Classically, NF-kappa B is described as a transcription factor that reprograms gene expression of the immune system in response to injury, infection, and stress. The NF-kappa B transcription factor exists as a dimer composed of pairs of monomeric subunits that are part of the Rel Family of proteins. The Rel family of proteins and their related sequences were first identified in an oncogene derived from the avian reticuloendotheliosis retrovirus. The members of this family include NF-kappa B1/p50, NF-kappa B2/p52, RelA/p65, c-Rel, and RelB.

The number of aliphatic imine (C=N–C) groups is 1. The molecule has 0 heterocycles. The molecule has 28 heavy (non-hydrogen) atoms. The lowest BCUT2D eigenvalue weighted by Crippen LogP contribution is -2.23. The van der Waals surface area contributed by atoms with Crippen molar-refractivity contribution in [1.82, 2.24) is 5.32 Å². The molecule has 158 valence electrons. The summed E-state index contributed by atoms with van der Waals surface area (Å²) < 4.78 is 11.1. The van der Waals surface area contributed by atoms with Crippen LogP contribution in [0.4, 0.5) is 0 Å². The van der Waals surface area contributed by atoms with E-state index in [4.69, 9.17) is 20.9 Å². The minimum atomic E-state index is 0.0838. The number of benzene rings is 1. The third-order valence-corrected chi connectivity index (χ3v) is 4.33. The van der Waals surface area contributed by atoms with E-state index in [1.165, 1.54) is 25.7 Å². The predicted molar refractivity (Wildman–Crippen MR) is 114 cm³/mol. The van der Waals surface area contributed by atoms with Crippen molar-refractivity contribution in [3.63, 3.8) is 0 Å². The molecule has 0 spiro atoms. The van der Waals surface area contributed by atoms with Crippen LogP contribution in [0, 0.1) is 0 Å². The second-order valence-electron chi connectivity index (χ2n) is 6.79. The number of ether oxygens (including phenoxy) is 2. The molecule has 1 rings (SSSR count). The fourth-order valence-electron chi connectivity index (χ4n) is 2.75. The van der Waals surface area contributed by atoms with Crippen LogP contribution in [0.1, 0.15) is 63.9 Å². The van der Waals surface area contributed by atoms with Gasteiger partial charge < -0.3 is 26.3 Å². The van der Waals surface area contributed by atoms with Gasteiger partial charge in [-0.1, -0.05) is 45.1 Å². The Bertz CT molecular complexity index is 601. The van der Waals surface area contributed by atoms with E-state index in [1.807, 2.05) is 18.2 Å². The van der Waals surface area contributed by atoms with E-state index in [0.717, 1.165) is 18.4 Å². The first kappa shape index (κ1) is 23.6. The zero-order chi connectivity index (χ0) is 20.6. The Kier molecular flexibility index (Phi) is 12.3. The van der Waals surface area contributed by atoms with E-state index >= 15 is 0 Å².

The combinatorial nature of the NF-kappa B transcription factor provides a level of regulation that allows it to mediate an array of pleiotropic responses to a diverse set of stimuli. Another level of NF-kappa B regulation is seen in the form of associated inhibitor proteins that interact with NF-kappa B to inhibit its DNA binding activity. These inhibitor proteins are members of the I kappa B family of proteins and include I kappa B-beta, I kappa B-delta/NF-kappa B2/p100, I kappa B-gamma/NF-kappa B/p105, I kappa B-epsilon, I kappa B-zeta, and Bcl3. Association with the inhibitory I kappa B proteins sequesters NF-kappa B in the cytoplasm to regulate its activity. The phosphorylation of I kappa B by the I kappa B kinase complex (IKK) results in the ubiquitination and degradation of I kappa B and the release and translocation of NF-kappa B to the nucleus where it can activate a vast number of genes. The regulatory kinase, IKK, is composed of two catalytic subunits, IKK-alpha and IKK-beta, and a regulatory subunit IKK-gamma/NEMO. Non-canonical regulatory mechanisms that do not involve the regulation NF-kappa B by the I kappa B proteins also exist. Such mechanisms include posttranslational modification, such as phosphorylation, of the NF-kappa B members.Due to its combinatorial nature, its ubiquitous expression, and its ability to mediate pleiotropic responses, NF-kappa B has become one of the most studied transcription factors. Recently, the dysregulation of NF-kappa B has been associated with a multitude of diseases and is being considered as a potential target of pharmacological intervention. These points illustrate that our understanding of NF-kappa B is far from complete and that it will to continue as a subject of intense study.
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